“We have been feeling that enough is enough. Stop making us look like monsters,” said Yigal Dilmoni, who directs the newly created information office for the Yesha Council, the settlers’ umbrella organization, which is organizing the tours.

“Most people don’t realize how regular our lives here are. People wake up in the morning, go to work and are not engaged in the world of politics,” Dilmoni said.

The tours are meant to strike a stark contrast to what Dilmoni described as the common media image of settlers as violent radicals on the prowl for brawls with neighboring Palestinians.

For the Yesha Council, the significance of not having the Israeli public behind the settlement project hit home in wake of the 2005 Israeli withdrawal from the Gaza Strip, when some 8,000 Jewish settlers were evacuated, some forcibly. It was a traumatic episode for the settler movement — not only because of the evacuation, but also because there was no broad Israeli uproar against it.

It was a lesson, too, in the important role played by opinion-makers — journalists, media personalities, and business leaders — in shaping Israeli society’s views, settler leaders said. This is why the Yesha Council has decided to start bringing such opinion-makers to settlements as the first phase of their attempt to improve their public standing.

Avri Gilad, a well-known Israel media personality, told listeners on a radio show the day after he returned from such a tour that it dramatically changed his view of the settlements.

“I went on a tour that revolutionized my awareness of settlements in Samaria,” he said on the show. “I visited places I was raised to detest. I returned in a state of confusion: confusion about the injustice done to citizens who were called on by the state to settle, given building permits, and then frozen out. I was surprised to meet people with whom I had a lot to talk about, with great warmth and intimacy.”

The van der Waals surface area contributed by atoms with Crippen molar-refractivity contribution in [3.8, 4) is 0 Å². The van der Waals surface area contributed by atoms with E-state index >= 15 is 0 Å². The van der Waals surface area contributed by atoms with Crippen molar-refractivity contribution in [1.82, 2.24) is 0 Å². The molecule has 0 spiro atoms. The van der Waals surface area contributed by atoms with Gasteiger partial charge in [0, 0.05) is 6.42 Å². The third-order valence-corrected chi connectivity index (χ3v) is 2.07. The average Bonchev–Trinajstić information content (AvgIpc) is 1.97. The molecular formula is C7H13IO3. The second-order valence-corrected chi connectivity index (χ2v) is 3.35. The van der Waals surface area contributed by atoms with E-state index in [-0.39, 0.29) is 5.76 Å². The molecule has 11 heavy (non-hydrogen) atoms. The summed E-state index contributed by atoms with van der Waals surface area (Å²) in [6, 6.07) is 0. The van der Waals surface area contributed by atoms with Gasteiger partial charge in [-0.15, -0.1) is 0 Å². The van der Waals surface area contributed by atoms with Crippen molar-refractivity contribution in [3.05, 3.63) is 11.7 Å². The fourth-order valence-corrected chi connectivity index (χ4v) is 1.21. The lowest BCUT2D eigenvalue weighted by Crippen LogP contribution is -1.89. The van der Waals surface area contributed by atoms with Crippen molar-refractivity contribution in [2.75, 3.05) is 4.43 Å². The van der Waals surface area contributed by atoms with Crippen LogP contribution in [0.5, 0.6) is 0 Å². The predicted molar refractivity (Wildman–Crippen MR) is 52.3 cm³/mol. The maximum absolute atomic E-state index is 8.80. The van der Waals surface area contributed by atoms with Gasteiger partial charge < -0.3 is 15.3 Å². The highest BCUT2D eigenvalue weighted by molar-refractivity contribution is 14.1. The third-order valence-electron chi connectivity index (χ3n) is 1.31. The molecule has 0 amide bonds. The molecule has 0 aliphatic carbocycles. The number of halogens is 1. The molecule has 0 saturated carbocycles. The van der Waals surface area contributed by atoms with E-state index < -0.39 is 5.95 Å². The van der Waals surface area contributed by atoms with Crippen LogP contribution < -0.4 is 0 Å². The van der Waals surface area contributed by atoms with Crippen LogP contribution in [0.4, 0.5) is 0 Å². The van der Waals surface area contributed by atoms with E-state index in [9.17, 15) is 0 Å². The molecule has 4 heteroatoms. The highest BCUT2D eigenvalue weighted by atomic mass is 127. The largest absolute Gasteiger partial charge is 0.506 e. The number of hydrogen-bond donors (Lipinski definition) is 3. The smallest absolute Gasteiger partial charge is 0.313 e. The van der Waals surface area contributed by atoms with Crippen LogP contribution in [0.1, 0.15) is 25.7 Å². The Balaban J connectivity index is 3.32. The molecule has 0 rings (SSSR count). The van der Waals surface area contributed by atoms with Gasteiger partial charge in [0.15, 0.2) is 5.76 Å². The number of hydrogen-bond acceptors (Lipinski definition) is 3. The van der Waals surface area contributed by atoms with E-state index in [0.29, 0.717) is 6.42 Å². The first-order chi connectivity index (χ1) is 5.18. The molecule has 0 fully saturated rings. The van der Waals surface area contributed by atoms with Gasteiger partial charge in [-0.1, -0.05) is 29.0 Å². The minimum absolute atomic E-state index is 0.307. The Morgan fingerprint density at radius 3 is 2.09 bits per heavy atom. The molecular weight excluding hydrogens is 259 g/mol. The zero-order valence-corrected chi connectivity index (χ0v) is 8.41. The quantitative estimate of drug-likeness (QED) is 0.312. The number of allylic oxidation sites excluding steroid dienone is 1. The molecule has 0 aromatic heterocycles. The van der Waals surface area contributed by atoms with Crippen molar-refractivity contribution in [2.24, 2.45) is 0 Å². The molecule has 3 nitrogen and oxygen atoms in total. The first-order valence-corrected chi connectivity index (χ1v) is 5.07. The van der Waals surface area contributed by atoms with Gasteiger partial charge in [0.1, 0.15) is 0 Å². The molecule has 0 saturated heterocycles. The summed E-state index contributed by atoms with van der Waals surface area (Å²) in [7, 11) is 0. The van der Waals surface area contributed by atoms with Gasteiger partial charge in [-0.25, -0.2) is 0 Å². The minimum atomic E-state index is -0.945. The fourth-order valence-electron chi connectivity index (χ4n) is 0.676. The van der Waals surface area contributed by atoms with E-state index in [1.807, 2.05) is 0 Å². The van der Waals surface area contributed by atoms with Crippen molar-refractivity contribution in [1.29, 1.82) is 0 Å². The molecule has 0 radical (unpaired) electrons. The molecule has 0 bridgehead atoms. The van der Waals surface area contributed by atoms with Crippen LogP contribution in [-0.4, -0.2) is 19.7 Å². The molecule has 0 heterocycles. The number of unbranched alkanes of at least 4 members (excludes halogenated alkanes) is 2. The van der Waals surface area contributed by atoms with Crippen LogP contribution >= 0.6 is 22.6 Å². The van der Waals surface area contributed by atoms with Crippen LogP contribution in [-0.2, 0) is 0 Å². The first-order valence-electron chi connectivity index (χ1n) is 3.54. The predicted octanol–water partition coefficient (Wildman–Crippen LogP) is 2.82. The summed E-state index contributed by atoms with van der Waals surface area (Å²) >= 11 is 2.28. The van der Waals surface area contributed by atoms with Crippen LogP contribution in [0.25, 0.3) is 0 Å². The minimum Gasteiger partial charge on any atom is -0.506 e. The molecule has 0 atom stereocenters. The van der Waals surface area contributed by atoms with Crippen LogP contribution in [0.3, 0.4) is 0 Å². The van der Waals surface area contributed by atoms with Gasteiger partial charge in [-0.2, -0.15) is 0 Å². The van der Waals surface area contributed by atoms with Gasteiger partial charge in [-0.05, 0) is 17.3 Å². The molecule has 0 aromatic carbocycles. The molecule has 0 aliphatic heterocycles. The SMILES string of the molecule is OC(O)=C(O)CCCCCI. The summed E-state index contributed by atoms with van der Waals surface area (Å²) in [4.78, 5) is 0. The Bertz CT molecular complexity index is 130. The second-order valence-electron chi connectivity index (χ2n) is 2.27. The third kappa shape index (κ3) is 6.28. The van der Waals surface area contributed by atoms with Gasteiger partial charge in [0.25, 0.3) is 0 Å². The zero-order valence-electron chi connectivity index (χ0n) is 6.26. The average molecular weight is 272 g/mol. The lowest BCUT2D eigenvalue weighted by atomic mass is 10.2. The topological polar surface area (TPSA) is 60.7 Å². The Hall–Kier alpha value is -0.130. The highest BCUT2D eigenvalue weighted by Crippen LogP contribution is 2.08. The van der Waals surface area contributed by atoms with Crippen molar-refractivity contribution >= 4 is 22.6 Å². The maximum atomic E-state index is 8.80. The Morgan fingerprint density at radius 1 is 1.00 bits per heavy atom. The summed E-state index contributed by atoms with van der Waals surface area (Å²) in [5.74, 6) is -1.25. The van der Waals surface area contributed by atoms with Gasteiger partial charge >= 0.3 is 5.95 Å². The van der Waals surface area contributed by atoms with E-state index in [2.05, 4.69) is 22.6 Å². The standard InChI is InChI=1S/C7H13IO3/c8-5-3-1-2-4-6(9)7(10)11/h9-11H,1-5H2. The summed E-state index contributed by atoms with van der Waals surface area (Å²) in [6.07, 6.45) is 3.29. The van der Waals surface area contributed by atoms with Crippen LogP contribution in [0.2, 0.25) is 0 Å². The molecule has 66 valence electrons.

An earlier public relations strategy, an ambitious project of billboards and advertisements briefly launched in 2008 under the slogan “Judea and Samaria, The Story of Every Jew,” proved successful but too expensive to maintain over the long term, Dilmoni said.

Dilmoni, 40, an earnest and energetic geographer and urban planner by training, believes that no one comes away unmoved from seeing the settler enterprise up close, even if political opinions remain unchanged.

About 320,000 Israeli Jews live in the west bank. They believe the land is their biblical birthright, and successive Israeli governments have supported that notion. But the land also is territory that Palestinians claim as their future state.

The settlements, viewed as illegal by much of the international community and a threat to the country’s long-term survival by critics inside Israel, have become one of the major issues of contention in the Israeli-Palestinian conflict.

They also threaten to derail the recently relaunched direct peace talks between the two sides. (See pages 15, 16, and 27.) Palestinian Authority President Mahmoud Abbas has declared that he’d pull out of the talks if Israel did not extend a 10-month freeze on construction in settlements that is set to expire Sept. 26.

The message of the tours, Dilmoni said while driving visitors along a stretch of highway that cut through a valley surrounded by ancient terraced hilltops, is “Come here and see what has been built here and then decide what to think.”